The Court then turned to the plaintiff’s § 1692g(a)(2) claim, which is based on the statutory requirement that a validation notice contain “the name of the creditor to whom the debt is owed.” 15 U.S.C. § 1692g(a)(2). The Court declined to dismiss this claim because “the [l]etter mentions ACCT, JCPenney, JCPenney Credit Services, and Synchrony Bank, but does not specify which entity is owed the money.” Id. at *7. As the Court explained:
“[W]hen the Letter gets to payment, it says that the amount due must be paid to Synchrony Bank. But who is Synchrony Bank and what do they have to do with my JCPenney card? Finally, the detachable payment slip is addressed to ‘Synchrony Bank/JCPenney Credit Services’ with one PO Box number. Are Synchrony and JCPenney Credit Services the same thing? Related? A joint venture? Just PO Box buddies? The Letter does not say, which means that a consumer cannot discern who owns the debt.”
Id. at *8-9. The Court similarly declined to dismiss the § 1692e and § 1692f claims, reasoning that the failure to identify the creditor to whom the debt was owed could also constitute a violation of one or both of those statutes, and that it was too early in the case to rule out the apparently plausible claims. Id. at 15–16. Finally, the Court held that the complaint plausibly alleged that the two officers named individually as defendants had exercised control over the actions of ACCT and thus could be held liable, relying on Police v. Nat’l Tax Funding, L.P., 255 F.3d 379, 405 n.29 (3d Cir. 2000) for the proposition that general partners of a partnership can be liable for the partnership’s FDCPA violations, and noting that other courts in the Third Circuit had expanded the notion to other entities beyond general partnerships. Id. at *16–17.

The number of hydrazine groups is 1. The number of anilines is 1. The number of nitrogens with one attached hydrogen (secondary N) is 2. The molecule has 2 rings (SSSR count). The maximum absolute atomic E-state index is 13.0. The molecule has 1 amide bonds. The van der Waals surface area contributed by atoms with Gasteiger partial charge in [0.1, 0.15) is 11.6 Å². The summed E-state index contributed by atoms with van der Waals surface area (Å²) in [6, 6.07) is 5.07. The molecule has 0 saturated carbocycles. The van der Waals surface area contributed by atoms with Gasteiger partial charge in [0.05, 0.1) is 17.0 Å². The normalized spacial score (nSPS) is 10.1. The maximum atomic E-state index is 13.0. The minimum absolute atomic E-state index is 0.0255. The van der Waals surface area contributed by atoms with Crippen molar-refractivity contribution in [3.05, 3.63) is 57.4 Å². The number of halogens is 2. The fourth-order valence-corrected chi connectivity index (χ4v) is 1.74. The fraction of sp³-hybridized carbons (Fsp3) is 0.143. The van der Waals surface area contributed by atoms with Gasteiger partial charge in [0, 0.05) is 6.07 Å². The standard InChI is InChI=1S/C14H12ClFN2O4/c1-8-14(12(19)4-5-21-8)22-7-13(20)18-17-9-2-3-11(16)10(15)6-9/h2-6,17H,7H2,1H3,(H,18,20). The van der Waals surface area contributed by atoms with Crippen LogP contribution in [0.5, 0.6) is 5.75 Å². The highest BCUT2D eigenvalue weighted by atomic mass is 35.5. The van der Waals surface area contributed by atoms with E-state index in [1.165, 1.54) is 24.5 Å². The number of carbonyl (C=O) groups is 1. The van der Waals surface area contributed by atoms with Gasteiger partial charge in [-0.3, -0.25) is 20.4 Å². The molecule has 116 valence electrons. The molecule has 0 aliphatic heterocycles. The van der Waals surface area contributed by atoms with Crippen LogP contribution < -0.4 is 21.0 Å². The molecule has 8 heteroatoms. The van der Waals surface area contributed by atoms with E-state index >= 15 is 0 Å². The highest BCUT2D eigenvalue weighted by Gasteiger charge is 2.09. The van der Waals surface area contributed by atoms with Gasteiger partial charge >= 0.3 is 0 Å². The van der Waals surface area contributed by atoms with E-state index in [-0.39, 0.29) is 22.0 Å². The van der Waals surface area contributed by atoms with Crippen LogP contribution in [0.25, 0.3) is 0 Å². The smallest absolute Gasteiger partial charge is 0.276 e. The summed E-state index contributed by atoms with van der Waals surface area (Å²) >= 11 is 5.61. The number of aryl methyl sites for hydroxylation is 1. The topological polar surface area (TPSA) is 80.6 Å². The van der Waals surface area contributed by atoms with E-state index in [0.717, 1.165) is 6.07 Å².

While it may be true, as observed by Judge McNulty, that there are a disproportionate number of FDCPA cases occupying the federal docket, it is not clear that this deluge of litigation is solely attributable to debt collectors “going right up to the line.” Id. at 6. In fact, it bears observing that the language suggested by the Court as the appropriate language for ACCT to “say what it means” and avoid any confusion under § 1692g(a)(1) might have actually created a separate violation of the FDCPA under § 1692g(a)(2). Specifically, using the pronoun “we” in lieu of the identity of the debt collector or the original creditor raises ambiguity about who will “stop collection activities” and to whom the “remaining balance” would still be owed. Perhaps ironically, this same ambiguity was sharply at issue in the Court’s analysis of the plaintiff’s § 1692g(a)(2) claim, which it declined to dismiss. Under the Court’s preferred verbiage, the language would be ambiguous because the letter was sent by ACCT, but instructed the plaintiff to remit payment to Synchrony Bank (thus under these facts, if the plaintiff made the payment, ACCT would have stopped collection activities, but the remaining balance would have been owed to Synchrony Bank, not to ACCT). One thing appears likely, however: As long as consumers can maintain federal lawsuits with a prospective recovery of $1,000 in statutory damages plus attorneys’ fees simply because they were “confused” by a collection letter, the “seemingly endless litigation” over the FDCPA is not likely to abate in the foreseeable future, particularly where, as here “flyspecking the precise wording of collection letters” reveals the practical difficulties in drafting collection letter language that both adequately informs the consumer of his or her rights without running afoul of the FDCPA.